Microsoft Corp. on Tuesday plans to announce a new sweepstakes with a $100,000 grand prize for U.S. beta testers of its free Web-based document storage and collaboration service called Office Live Workspace, IDG News Service reports. The company also announced that it has added several new features to Office Live Workspace, a service designed for individual users and small businesses that Microsoft describes as an "online extension" of its Office suite. As part of the sweepstakes, Microsoft will award a total of 30,000 prizes through May 11. Prizes other than the grand $100,000 prize include 300 Xbox 360s, 500 Samsung BlackJack II mobile phones, 200 30GB Zune media players, 400 Expedia travel vouchers worth $300 each, and several thousand other Microsoft software and hardware products. The bulk of the prizes, however, include roughly 23,000 soda coupons and 1,000 $10 gift cards to an unidentified "specialty coffee retailer." While any user can currently sign up to try Office Live Workspace, only U.S. residents who are age18 or older are eligible for the prizes. Testers can sign up for both the service and the sweepstakes on Microsoft's Web site (LAI, IDG/New York Times, 3/4/08).

Kentucky HIE to use health record bank for data sharing

The Louisville Health Information Exchange (HIE) is tapping the health record bank model to exchange patient information because it, Health Data Management reports. HIE officials plan to use the data bank model, which enables patients to control who accesses their information, to collect, store and facilitate access to medical information for residents who open a health record account. The HIE is currently developing a request for proposals for one or more vendors to collaborate, build and operate the health record bank (Health Data Management, 2/29/08). 

Cisco unveils high-power, efficient router

Cisco Systems Inc. on Monday unveiled a new router for processing data, voice and video that is built atop its new QuantumFlow Processor, Computerworld reports. Resulting from five years of research and a $250 million investment, the new Aggregation Services Router (ASR) 1000 will become available in April in two-, four- and six-rack-unit sizes, according to Cisco officials. The ASR 1000, starting at $35,000, is designed for use in WAN applications at “the network edge,” a term defining those areas outside the data center such as surrounding buildings in a campus setting. Touted as the company’s highest-performance and most efficient router, the ASR 1000 features instant-on provisioning, according to Cisco's director of product management for midrange routing. He adds that its embedded capabilities will eliminate the need to deploy multiple single-function applications, thus lowering costs and reducing the carbon footprint. Such combined functions include a firewall, IPsec VPN, deep packet inspection and session border control (Hamblen, Computerworld, 3/3/08)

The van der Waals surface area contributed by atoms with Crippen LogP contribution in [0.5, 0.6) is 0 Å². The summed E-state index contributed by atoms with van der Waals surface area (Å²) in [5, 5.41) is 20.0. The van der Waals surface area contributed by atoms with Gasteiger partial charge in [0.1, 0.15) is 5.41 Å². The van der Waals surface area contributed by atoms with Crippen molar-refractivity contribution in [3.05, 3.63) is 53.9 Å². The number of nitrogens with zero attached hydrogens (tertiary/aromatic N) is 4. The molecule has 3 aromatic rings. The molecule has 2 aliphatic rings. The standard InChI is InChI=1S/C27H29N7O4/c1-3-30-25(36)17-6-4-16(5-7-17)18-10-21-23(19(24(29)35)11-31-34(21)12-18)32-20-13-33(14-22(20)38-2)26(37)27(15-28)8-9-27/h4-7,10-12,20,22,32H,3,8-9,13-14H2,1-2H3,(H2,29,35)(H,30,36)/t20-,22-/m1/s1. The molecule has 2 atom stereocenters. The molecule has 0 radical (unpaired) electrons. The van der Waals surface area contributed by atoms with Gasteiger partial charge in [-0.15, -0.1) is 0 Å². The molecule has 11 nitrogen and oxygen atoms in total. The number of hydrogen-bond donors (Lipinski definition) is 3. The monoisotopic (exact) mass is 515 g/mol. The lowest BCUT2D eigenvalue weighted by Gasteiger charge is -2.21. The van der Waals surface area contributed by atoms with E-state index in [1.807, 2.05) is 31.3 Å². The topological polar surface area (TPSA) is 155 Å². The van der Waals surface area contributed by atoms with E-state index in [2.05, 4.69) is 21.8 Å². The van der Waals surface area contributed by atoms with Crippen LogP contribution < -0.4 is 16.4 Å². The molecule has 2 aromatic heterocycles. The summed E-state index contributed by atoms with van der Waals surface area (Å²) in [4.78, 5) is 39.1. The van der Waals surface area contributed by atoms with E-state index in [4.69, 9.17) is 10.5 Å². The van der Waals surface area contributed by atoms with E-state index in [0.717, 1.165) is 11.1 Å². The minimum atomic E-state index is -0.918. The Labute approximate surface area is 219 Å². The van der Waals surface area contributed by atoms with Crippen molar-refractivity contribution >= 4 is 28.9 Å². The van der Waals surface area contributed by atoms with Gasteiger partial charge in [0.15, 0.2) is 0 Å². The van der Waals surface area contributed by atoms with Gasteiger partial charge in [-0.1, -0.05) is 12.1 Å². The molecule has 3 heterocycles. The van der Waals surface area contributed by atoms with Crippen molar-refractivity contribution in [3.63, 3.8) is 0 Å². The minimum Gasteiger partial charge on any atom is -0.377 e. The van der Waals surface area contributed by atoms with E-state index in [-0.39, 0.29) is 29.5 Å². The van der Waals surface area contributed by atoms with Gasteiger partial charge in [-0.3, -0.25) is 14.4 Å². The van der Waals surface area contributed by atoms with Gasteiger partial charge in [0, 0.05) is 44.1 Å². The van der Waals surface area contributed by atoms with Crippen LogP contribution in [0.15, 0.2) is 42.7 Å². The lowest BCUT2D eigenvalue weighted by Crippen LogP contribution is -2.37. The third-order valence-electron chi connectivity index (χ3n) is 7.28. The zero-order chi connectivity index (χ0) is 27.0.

Dell unveils tougher laptop product to rival Panasonic Toughbooks

Dell on Tuesday plans to launch its first rugged notebook that meets all U.S. Department of Defense standards for durability and operation in extreme conditions, IDG News Service reports. With a hardened cover, the Latitude XFR D630 notebook is shock-resistant and resists moisture, high altitude and high temperatures, according to officials. In accordance with federal standards for operating in extreme conditions, the notebook can run in environments from -20 degrees Fahrenheit (-9 degrees Celsius) to 140 degrees Fahrenheit (60 degrees Celsius), as well as altitudes as high as 15,000 feet. Additionally, the laptop is sealed to resist moisture and dust. IDG reports that the laptop is a more rugged version of the company's still-available Latitude D630 laptop, which only complies with some of the DOD's rugged laptop requirements. The more rugged version specifically targets the military, public-safety first responders and enterprises such as oil and gas exploration companies, among others, and officials note the product enables Dell to compete against companies such as Panasonic—the leader in rugged laptops (Shah, IDG/InfoWorld, 3/4/08).

University of Pittsburgh taps patient monitoring technology

The University of Pittsburgh is using patient-monitoring technology to improve care delivery in "step down" units, the Pittsburgh Post-Gazette reports. Patients in step down units are being carefully transitioned from intensive care units to hospitals' acute care departments. University officials have implemented the patient-monitoring system made by OBS Medical to automatically tracks patients' vital signs and alerts nurses when a patient's heart rate or breathing pattern is abnormal. The system also helps nurses react "very early on when the patient starts to develop instability, sometimes when there isn't even what we would consider to be a significant change in vital signs," according to one acute care nursing professor at the University of Pittsburgh School of Nursing. Meanwhile, the school also is tapping technologies such as simulated patient robots to help train nurses (Roth, Pittsburgh Post-Gazette, 3/3/08).